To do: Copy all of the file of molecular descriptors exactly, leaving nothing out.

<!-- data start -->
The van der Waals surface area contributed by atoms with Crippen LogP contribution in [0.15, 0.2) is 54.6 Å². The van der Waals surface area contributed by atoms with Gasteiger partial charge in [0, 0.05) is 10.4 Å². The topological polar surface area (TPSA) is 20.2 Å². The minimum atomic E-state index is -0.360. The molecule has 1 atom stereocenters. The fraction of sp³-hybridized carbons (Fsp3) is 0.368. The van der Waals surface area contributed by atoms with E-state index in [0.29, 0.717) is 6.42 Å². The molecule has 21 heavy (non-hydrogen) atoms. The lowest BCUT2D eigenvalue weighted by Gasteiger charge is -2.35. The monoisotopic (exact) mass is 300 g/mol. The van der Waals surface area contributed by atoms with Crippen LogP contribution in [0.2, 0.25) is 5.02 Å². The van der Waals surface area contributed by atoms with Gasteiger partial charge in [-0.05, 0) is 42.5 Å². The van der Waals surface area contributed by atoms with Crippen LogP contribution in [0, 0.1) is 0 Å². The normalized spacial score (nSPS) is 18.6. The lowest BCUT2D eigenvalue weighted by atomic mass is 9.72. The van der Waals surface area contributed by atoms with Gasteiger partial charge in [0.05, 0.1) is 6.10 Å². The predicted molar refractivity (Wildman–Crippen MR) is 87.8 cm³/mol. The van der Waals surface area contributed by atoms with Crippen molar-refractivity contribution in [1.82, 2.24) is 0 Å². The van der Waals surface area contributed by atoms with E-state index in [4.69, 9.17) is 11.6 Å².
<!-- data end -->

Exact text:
The van der Waals surface area contributed by atoms with Crippen LogP contribution in [0.15, 0.2) is 54.6 Å². The van der Waals surface area contributed by atoms with Gasteiger partial charge in [0, 0.05) is 10.4 Å². The topological polar surface area (TPSA) is 20.2 Å². The minimum atomic E-state index is -0.360. The molecule has 1 atom stereocenters. The fraction of sp³-hybridized carbons (Fsp3) is 0.368. The van der Waals surface area contributed by atoms with E-state index in [0.29, 0.717) is 6.42 Å². The molecule has 21 heavy (non-hydrogen) atoms. The lowest BCUT2D eigenvalue weighted by Gasteiger charge is -2.35. The monoisotopic (exact) mass is 300 g/mol. The van der Waals surface area contributed by atoms with Crippen LogP contribution in [0.2, 0.25) is 5.02 Å². The van der Waals surface area contributed by atoms with Gasteiger partial charge in [-0.05, 0) is 42.5 Å². The van der Waals surface area contributed by atoms with Crippen LogP contribution in [0, 0.1) is 0 Å². The normalized spacial score (nSPS) is 18.6. The lowest BCUT2D eigenvalue weighted by atomic mass is 9.72. The van der Waals surface area contributed by atoms with Gasteiger partial charge in [0.05, 0.1) is 6.10 Å². The predicted molar refractivity (Wildman–Crippen MR) is 87.8 cm³/mol. The van der Waals surface area contributed by atoms with Crippen molar-refractivity contribution in [1.82, 2.24) is 0 Å². The van der Waals surface area contributed by atoms with E-state index in [4.69, 9.17) is 11.6 Å².